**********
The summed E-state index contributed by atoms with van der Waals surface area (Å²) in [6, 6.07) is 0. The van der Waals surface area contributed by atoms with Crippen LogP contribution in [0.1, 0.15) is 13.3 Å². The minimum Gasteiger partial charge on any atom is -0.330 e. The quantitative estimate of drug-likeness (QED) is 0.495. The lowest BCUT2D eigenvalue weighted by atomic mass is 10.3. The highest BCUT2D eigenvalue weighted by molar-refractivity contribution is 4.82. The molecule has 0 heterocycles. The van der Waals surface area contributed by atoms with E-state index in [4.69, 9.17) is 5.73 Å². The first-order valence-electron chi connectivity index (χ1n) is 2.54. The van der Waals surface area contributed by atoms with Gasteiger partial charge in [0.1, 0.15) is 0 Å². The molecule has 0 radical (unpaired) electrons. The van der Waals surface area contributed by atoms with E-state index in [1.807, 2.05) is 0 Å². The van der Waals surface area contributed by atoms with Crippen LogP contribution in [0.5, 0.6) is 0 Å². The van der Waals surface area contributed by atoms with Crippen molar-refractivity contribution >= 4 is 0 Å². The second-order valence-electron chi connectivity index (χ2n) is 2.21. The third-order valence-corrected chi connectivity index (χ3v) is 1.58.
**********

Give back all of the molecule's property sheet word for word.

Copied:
The summed E-state index contributed by atoms with van der Waals surface area (Å²) in [6, 6.07) is 0. The van der Waals surface area contributed by atoms with Crippen LogP contribution in [0.1, 0.15) is 13.3 Å². The minimum Gasteiger partial charge on any atom is -0.330 e. The quantitative estimate of drug-likeness (QED) is 0.495. The lowest BCUT2D eigenvalue weighted by atomic mass is 10.3. The highest BCUT2D eigenvalue weighted by molar-refractivity contribution is 4.82. The molecule has 0 heterocycles. The van der Waals surface area contributed by atoms with E-state index in [4.69, 9.17) is 5.73 Å². The first-order valence-electron chi connectivity index (χ1n) is 2.54. The van der Waals surface area contributed by atoms with Gasteiger partial charge in [0.1, 0.15) is 0 Å². The molecule has 0 radical (unpaired) electrons. The van der Waals surface area contributed by atoms with E-state index in [1.807, 2.05) is 0 Å². The van der Waals surface area contributed by atoms with Crippen LogP contribution in [0.5, 0.6) is 0 Å². The van der Waals surface area contributed by atoms with Crippen molar-refractivity contribution >= 4 is 0 Å². The second-order valence-electron chi connectivity index (χ2n) is 2.21. The third-order valence-corrected chi connectivity index (χ3v) is 1.58.